A consultant Monday urged the NFTA to "go west" in its search for a low-fare airline, specifically Phoenix-based America West and Southwest Airlines of Dallas.
Barney Parella of GKMG Consulting Service recommended the new Niagara Region Air Service Development Committee call on America West in September and visit Southwest, one of the nation's most keenly courted budget airlines, in October.
America West has been expanding, Parella said, and could provide Buffalo with non-stop flights to Las Vegas and Phoenix with a connection to Los Angeles. A visit to America West also would provide a good warm-up for approaching the big prize, Southwest.
Obtaining service from either airline would bring competition to the Buffalo market, which is chafing under the steep fares and what critics call an unresponsive attitude from US Airways. Parella said an air travel survey he conducted for the Niagara Frontier Transportation Authority determined:
High fares are the top concern of Buffalo air travelers.
A growing number of people are flying out of Toronto and Cleveland.
Survey respondents feel captive to US Airways, which has 41 percent of the market at Greater Buffalo International Airport and dominates Northeast business destinations.
Local businesses are reducing travel to offset rising travel costs.
Parella also told the 22-member committee, which was established by the NFTA last month to boost efforts to improve air service, that it would not be a "loony bin" idea to support the start of a new airline to serve New York State and New England.
"There is no market in the country with this much traffic and this much latent demand with fares this high," he said. "It's probably the last area of the country that has failed to see the benefits of (airline) deregulation."
Luke Rich, regional director for the Empire State Economic Development Corp. and a member of the air service committee, said his parent agency has been in contact with three companies interested in providing regional air service but that still is early in the process.
Promising negotiations also are being held between the State Development Corp. and Southwest Airlines, Rich said. Southwest is interested in serving Stewart Airport, a state-owned facility in Newburgh, 40 miles north of New York City.
Should Southwest fly into Stewart, its first venture into New York State, Parella said, Buffalo would fit the routing framework used by the airline. Cities that could be served from here are Providence, Baltimore, Chicago Midway, Nashville and several Florida destinations.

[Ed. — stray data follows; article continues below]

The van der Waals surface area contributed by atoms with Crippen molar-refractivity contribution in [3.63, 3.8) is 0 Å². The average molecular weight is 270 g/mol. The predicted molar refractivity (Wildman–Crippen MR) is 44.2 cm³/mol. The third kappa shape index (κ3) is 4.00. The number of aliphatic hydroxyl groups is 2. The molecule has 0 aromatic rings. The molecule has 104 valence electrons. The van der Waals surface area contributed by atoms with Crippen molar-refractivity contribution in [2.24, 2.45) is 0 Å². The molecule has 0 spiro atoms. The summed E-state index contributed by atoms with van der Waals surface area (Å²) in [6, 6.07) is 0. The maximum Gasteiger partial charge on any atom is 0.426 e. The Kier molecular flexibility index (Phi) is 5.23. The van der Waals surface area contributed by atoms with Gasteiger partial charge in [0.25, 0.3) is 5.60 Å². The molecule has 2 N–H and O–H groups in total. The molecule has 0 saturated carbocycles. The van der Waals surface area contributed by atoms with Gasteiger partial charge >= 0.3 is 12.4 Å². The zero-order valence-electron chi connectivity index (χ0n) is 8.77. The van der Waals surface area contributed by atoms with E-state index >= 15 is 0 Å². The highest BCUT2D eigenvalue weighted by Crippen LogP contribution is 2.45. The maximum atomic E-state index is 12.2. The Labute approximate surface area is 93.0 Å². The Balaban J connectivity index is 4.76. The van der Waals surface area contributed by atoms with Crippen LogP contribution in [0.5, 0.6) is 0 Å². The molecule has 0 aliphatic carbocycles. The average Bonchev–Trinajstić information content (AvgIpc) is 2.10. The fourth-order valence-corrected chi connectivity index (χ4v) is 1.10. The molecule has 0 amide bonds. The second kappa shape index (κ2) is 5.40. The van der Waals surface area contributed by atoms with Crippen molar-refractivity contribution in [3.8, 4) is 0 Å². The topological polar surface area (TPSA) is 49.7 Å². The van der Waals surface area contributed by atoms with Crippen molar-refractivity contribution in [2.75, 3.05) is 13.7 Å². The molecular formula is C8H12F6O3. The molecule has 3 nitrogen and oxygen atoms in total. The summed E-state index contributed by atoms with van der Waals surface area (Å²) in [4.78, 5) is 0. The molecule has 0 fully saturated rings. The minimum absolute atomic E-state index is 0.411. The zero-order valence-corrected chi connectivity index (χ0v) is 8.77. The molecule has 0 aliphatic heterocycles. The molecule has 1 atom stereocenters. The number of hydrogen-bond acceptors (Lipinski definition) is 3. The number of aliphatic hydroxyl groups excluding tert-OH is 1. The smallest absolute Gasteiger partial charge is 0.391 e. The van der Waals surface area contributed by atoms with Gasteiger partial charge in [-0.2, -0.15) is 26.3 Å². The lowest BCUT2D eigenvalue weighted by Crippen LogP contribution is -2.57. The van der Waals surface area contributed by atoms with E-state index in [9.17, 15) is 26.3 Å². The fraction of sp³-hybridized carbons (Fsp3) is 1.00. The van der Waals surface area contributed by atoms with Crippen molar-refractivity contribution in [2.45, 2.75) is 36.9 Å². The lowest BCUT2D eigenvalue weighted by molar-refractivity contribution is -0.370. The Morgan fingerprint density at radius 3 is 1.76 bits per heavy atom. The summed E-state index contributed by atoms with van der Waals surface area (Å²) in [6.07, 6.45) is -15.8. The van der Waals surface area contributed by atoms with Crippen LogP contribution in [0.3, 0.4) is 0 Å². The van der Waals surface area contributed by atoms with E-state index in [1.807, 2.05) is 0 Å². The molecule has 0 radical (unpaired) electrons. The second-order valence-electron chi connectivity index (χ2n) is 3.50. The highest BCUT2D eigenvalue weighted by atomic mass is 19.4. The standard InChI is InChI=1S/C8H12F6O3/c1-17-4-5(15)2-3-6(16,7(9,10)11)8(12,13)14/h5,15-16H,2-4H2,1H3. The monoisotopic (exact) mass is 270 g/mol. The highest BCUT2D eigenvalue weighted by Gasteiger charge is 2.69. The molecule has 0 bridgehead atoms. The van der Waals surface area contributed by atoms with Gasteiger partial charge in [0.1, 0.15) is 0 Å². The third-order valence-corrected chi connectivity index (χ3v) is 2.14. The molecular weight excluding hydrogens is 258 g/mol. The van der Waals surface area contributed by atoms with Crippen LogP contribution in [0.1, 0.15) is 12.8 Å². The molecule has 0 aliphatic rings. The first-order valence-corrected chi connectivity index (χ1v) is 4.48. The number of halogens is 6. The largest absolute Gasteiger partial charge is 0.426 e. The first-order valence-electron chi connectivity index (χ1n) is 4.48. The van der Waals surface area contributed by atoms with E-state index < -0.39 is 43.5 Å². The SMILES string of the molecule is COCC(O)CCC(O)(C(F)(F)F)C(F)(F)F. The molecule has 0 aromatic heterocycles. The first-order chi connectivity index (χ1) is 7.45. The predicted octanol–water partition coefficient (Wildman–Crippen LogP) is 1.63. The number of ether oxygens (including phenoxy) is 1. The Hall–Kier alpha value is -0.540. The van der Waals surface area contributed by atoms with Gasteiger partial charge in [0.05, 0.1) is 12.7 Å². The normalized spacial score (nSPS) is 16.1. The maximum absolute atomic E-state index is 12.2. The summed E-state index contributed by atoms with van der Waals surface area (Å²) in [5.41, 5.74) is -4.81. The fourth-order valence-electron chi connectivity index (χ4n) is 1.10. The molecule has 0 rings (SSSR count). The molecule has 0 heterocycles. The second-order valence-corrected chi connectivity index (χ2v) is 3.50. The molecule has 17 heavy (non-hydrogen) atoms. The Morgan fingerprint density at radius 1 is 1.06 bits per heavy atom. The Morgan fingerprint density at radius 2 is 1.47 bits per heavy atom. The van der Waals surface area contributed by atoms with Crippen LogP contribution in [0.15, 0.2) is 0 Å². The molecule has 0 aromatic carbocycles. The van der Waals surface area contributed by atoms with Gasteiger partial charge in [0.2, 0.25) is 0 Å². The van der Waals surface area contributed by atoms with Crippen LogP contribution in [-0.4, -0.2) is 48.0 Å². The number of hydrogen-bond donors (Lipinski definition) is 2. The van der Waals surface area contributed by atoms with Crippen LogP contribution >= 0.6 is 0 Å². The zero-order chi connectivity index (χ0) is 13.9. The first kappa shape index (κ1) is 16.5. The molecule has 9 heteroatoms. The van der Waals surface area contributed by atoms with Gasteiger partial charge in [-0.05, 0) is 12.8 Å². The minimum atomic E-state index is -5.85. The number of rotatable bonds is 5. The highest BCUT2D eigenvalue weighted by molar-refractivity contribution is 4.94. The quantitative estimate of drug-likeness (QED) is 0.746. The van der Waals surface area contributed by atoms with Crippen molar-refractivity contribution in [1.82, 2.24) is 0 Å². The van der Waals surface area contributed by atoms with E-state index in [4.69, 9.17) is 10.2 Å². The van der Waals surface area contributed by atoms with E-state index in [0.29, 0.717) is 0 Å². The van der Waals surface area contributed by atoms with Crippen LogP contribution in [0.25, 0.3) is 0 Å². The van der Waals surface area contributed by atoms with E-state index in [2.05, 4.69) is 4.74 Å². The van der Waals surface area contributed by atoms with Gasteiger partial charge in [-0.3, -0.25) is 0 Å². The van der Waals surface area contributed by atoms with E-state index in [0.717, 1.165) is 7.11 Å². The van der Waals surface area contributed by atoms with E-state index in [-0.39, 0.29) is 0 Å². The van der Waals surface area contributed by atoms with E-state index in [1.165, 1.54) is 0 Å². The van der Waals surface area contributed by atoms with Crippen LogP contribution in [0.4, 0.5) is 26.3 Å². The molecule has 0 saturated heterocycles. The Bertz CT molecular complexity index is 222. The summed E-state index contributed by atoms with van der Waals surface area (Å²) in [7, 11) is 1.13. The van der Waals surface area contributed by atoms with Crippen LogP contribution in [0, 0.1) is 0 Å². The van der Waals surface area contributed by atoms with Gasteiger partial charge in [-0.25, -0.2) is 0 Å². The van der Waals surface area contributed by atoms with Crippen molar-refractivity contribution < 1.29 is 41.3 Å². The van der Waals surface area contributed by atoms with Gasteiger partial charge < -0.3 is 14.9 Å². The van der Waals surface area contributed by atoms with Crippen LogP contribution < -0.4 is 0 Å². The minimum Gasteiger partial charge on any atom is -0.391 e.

"Southwest is geared toward the leisure market," he said, "but the low fares and frequency of service are attractive to businesses as well."
How receptive America West and Southwest would be to a pitch from Buffalo is uncertain. Patty Nowack, an America West spokeswoman, said her airline, which currently serves 51 destinations with 100 aircraft, is reaching the end of a two-year expansion.
"Our executives are discussing a future growth plan, but we're not ready to talk about that," she said.
Southwest also has been coy about its
plans. The airline has become the most popular low-fare carrier in the United States because of its reputation for dependability, safety and service as well as low prices.
Two other airlines that Parella recommended for formal presentations later this year are Delta Express, a low-fare division of Delta, and Carnival/Pan Am airline. Delta Express would boost service to Orlando, one of the most popular destinations for Buffalo leisure travelers.
Carnival serves South Florida and is a growing company. Parella cautioned, however, that the carrier is in fragile financial condition.
Further down the list in the strategic plan prepared by Parella are efforts to persuade US Airways to reduce fares voluntarily. He and members of the committee are doubtful the carrier will respond to anything but competition in the market.
NFTA officials plan to meet with US Airways executives in Washington, D.C., next week and will be asking the company to help local business travelers. At a minimum, US Airways will be expected to provide the same seven-day advance purchase offered in Rochester.
Committee members generally supported Parella's recommendations, but there was some criticism that the survey did not address attracting more travel to the area, particularly by tourists. Niagara Falls representatives support an ongoing effort to bring Kiwi International Airlines into the Falls airport.
Another potential low-fare carrier opportunity for Buffalo may come out of the purchase of AirTran Airways by ValuJet. AirTran offers a daily flight to Orlando from here, and its purchase may mean Buffalo will be linked to the much larger ValuJet system.
In other NFTA-related matters:
Edwin "Eddie" Soto, a Metro Bus driver, was honored for retrieving a bag containing almost $10,000 that was left in his bus by a passenger earlier this month. He was accompanied by his wife, Theresa, and children, Nicholas, 13, and Melissa, 7.